Court of Appeal upholds Secretary of State’s decision not to support resettlement of the Chagossians to the Chagos Islands
R (Horareu) & Anor v Secretary of State for Foreign and Commonwealth Affairs  EWCA Civ 1010
- Related Member(s):
- Phillippa Kaufmann QC
- Related Practice Area(s):
- Human Rights, Public and Private International Law, Public Law
- Court of Appeal (Civil Division)
The Divisional Court had dismissed claims for judicial review to quash the decision made by the Minister of State for Foreign and Commonwealth Affairs that the Government of the UK would not support resettlement of the Chagossians to the Chagos Islands, which are part of the British Indian Ocean Territory, but would provide a financial support package of approximately £40 million for Chagossians over a period of ten years. This appeal raised issues about whether the European Convention on Human Rights extends to the Chagos Islands, as well as the intensity of the review carried out by the Divisional Court. It also addressed the implications of a recent opinion of the International Court of Justice and a consequential resolution of the General Assembly.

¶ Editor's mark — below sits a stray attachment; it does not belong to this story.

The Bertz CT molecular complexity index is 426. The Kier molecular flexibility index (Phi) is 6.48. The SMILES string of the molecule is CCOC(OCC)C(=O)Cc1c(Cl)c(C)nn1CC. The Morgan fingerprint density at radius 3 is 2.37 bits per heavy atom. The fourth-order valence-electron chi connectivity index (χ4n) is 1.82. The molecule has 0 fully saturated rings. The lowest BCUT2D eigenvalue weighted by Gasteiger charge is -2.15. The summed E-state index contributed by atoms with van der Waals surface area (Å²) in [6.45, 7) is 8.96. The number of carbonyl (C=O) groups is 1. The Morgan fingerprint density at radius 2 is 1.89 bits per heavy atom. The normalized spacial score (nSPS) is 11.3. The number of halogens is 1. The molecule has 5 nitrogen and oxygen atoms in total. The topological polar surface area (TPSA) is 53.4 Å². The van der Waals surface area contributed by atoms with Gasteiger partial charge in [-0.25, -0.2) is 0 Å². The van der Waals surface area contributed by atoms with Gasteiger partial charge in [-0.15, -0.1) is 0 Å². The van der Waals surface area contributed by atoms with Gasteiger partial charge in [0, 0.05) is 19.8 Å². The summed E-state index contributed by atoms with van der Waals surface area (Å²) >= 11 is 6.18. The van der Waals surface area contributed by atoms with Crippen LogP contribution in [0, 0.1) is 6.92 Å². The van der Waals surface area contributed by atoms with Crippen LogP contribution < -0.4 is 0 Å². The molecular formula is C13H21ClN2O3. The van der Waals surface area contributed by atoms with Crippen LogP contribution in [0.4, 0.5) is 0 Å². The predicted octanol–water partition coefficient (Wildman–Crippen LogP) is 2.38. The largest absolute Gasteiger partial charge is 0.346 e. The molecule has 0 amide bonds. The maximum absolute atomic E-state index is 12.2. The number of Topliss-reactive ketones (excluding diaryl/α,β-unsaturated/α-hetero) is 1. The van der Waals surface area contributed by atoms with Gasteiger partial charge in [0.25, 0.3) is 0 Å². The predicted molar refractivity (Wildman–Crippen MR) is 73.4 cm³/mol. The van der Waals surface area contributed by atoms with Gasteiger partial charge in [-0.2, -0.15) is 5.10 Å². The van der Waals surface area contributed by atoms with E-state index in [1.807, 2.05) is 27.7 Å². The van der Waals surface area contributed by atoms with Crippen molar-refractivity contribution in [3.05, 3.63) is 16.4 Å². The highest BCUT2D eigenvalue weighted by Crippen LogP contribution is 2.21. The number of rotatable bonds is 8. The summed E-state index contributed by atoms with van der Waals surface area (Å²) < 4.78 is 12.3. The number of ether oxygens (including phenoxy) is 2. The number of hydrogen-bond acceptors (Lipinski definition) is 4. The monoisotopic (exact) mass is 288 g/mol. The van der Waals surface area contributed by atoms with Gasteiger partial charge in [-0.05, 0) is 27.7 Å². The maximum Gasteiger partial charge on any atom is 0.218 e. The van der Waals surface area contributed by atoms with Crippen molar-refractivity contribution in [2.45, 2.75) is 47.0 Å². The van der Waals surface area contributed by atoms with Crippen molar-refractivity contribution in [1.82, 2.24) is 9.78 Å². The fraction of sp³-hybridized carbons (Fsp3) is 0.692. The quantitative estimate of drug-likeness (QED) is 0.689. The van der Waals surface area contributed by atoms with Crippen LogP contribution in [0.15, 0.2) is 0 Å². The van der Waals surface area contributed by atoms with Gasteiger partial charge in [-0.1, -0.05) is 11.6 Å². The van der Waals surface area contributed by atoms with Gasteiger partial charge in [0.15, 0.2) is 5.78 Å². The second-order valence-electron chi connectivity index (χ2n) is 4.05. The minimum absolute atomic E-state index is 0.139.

The Court of Appeal rejected the analysis of the Appellants concerning the scope of the Advisory Opinion and UN resolution and their relationship to the rights sought to be enforced by the Appellants and as to their impact upon the scope and effect of Article 1 and 56 ECHR. The reasons given by the Advisory Opinion and UN Resolution do not serve to engage the ECHR and do not enlarge the common law right of abode.
As to whether anxious scrutiny was applied by the Divisional Court and the Decision-maker, the Court of Appeal held that the adoption of a formal standard of “anxious scrutiny” would not have made any difference to the result in the Divisional Court or in the Court of Appeal. A finding that the standard of review is not technically one subject to “anxious scrutiny” does not mean that the Court will not look long and hard at the decision challenged in the case. In light of this, it was not necessary to consider whether the standard of anxious scrutiny applied to the decision maker as well as the Court.
Phillippa Kaufmann QC was involved in this case.